Crossroads Yoga teacher Erin Reipe poses in eka pada rajakapotasana (pigeon pose) at sunset.
Today marks day 8 of the photo contest. I managed to pull my butt out of bed at 6 am about four days last week which might be a personal best. The thing is that getting out of bed is difficult, but the reward of seeing the sunrise and how the silence of the field gives way to the beginning of the day is really magical. The complete opposite of the zen that I feel at sunrise and sunset is my adventure in frustration today, as I am prepare for a long day at my desktop looking through nearly 2,000 images and photoshopping the best ones. It’s a frustrating process because it is tedious and there are many shots that are identical or nearly identical. I am also reminded of all the shots that could have been but because of focus issues or poor lighting or human error are just total shit. I haven’t even got to the actual photoshopping yet- where I long to see my image pop and bloom with the magic of the digital darkroom but usually I end up of with a grab bag of surprises. On the bright side, my pull includes deer, hogs, cranes, vermillion flycatchers, jays, ducks, cattle, landscapes, and one ahmazing owl shot.
My other reflection on a week of really getting down with wildlife photography is that I really need to learn some patience. We have blinds and I just can’t seem to sit there for more than about 30 seconds before deeming the area unattractive to all things living and pack up my stuff and creep quietly to find a bird in a tree or a deer over the ridge. I think this is hurting my capture of images. I am always scrambling to get some snaps before the animal sees me, or is frightened enough finally to scamper off. But sitting still feels like I am not even trying. Perhaps by week 8 I will have mastered this wandering spirit and found my inner sitter.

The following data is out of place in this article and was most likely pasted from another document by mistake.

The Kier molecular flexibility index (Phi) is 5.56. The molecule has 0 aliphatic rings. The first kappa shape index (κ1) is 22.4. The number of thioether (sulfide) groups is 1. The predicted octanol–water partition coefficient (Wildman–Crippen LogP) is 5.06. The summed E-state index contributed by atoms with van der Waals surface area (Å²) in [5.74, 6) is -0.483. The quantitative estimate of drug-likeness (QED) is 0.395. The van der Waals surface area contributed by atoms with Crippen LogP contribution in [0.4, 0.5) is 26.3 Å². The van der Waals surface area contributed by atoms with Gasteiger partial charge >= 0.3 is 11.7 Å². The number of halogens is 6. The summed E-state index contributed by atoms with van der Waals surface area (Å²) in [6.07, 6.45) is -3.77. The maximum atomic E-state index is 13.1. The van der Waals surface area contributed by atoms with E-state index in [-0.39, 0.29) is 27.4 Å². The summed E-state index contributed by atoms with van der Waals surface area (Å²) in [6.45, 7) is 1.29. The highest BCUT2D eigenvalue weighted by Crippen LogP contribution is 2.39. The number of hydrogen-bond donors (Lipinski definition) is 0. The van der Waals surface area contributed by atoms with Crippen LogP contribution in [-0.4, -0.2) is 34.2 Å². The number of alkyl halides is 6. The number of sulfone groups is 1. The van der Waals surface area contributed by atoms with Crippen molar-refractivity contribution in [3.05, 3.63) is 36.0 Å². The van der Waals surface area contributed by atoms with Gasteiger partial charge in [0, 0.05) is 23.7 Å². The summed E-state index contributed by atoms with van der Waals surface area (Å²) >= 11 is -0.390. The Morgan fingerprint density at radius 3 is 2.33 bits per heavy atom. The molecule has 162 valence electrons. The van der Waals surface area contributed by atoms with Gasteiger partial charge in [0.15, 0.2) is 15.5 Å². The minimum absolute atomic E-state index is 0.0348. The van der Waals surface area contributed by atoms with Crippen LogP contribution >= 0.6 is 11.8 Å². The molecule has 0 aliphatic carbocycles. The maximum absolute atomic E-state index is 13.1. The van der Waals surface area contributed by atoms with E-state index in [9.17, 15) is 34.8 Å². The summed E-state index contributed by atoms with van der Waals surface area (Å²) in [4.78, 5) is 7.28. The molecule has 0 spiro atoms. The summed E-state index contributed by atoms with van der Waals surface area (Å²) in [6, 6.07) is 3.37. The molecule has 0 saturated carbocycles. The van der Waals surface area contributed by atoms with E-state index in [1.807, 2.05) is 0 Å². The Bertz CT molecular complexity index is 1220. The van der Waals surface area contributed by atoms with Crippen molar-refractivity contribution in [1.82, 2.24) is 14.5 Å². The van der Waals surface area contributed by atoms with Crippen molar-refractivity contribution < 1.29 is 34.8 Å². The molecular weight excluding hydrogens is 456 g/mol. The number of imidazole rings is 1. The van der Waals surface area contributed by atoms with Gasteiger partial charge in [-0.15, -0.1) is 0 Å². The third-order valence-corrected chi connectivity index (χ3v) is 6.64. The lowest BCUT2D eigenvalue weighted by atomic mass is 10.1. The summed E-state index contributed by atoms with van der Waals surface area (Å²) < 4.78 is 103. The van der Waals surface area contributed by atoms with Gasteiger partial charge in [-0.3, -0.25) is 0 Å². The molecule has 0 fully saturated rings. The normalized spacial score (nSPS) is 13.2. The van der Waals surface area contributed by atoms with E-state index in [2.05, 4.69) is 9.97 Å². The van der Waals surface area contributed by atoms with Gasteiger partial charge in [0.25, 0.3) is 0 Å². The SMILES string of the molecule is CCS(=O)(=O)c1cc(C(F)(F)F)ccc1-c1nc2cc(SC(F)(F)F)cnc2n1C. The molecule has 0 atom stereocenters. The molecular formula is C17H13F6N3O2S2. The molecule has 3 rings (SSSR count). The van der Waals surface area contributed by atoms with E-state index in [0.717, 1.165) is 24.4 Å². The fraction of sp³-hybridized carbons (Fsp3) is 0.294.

This photo was shot several days ago on a blustery day. This bird soared right above me seemingly oblivious to my presence or confident that my interest in him (or her?) was non threatening. My winged friend played around in the wind the way people sit at the edge of the ocean and let the tide ebb and flow around them. He attempted to let himself be completely still and see where the air would take him.
Yesterday I went tromping around with my father in law’s huge lens. I wish I could even remember how big it was. Maybe a 500? Anyways, it was a long, telescoping, manual focus lens, and without a tripod it was difficult to manage to pop off a clear shot. I also picked a spot at the river which is better illuminated in the hours before sunset, rather than at sunset. So even though it was fun to be outdoors and trying something new- it was sort of a bust. I managed to get one good shot of some backlit moss.